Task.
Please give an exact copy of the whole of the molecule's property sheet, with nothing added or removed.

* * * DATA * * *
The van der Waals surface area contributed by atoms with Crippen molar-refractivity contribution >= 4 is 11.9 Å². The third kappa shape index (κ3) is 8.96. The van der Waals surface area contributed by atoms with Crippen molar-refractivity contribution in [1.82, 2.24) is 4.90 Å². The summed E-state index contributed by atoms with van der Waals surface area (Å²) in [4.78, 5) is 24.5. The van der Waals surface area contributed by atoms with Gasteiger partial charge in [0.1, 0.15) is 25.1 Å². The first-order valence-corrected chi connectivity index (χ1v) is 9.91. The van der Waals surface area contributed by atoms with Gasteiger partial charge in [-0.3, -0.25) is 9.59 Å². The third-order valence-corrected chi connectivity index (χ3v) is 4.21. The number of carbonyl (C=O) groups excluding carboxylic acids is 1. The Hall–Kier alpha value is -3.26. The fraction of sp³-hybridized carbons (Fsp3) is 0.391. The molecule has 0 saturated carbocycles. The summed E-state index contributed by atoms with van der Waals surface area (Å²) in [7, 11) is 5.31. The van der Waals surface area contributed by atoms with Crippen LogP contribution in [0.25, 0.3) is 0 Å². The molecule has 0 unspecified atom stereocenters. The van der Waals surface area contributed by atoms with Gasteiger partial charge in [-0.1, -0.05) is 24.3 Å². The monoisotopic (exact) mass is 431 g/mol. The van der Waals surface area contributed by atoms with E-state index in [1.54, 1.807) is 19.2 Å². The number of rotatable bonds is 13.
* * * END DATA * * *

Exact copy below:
The van der Waals surface area contributed by atoms with Crippen molar-refractivity contribution >= 4 is 11.9 Å². The third kappa shape index (κ3) is 8.96. The van der Waals surface area contributed by atoms with Crippen molar-refractivity contribution in [1.82, 2.24) is 4.90 Å². The summed E-state index contributed by atoms with van der Waals surface area (Å²) in [4.78, 5) is 24.5. The van der Waals surface area contributed by atoms with Gasteiger partial charge in [0.1, 0.15) is 25.1 Å². The first-order valence-corrected chi connectivity index (χ1v) is 9.91. The van der Waals surface area contributed by atoms with Gasteiger partial charge in [-0.3, -0.25) is 9.59 Å². The third-order valence-corrected chi connectivity index (χ3v) is 4.21. The number of carbonyl (C=O) groups excluding carboxylic acids is 1. The Hall–Kier alpha value is -3.26. The fraction of sp³-hybridized carbons (Fsp3) is 0.391. The molecule has 0 saturated carbocycles. The summed E-state index contributed by atoms with van der Waals surface area (Å²) in [7, 11) is 5.31. The van der Waals surface area contributed by atoms with Crippen LogP contribution in [0.25, 0.3) is 0 Å². The molecule has 0 unspecified atom stereocenters. The van der Waals surface area contributed by atoms with Gasteiger partial charge in [-0.1, -0.05) is 24.3 Å². The monoisotopic (exact) mass is 431 g/mol. The van der Waals surface area contributed by atoms with E-state index in [1.54, 1.807) is 19.2 Å². The number of rotatable bonds is 13.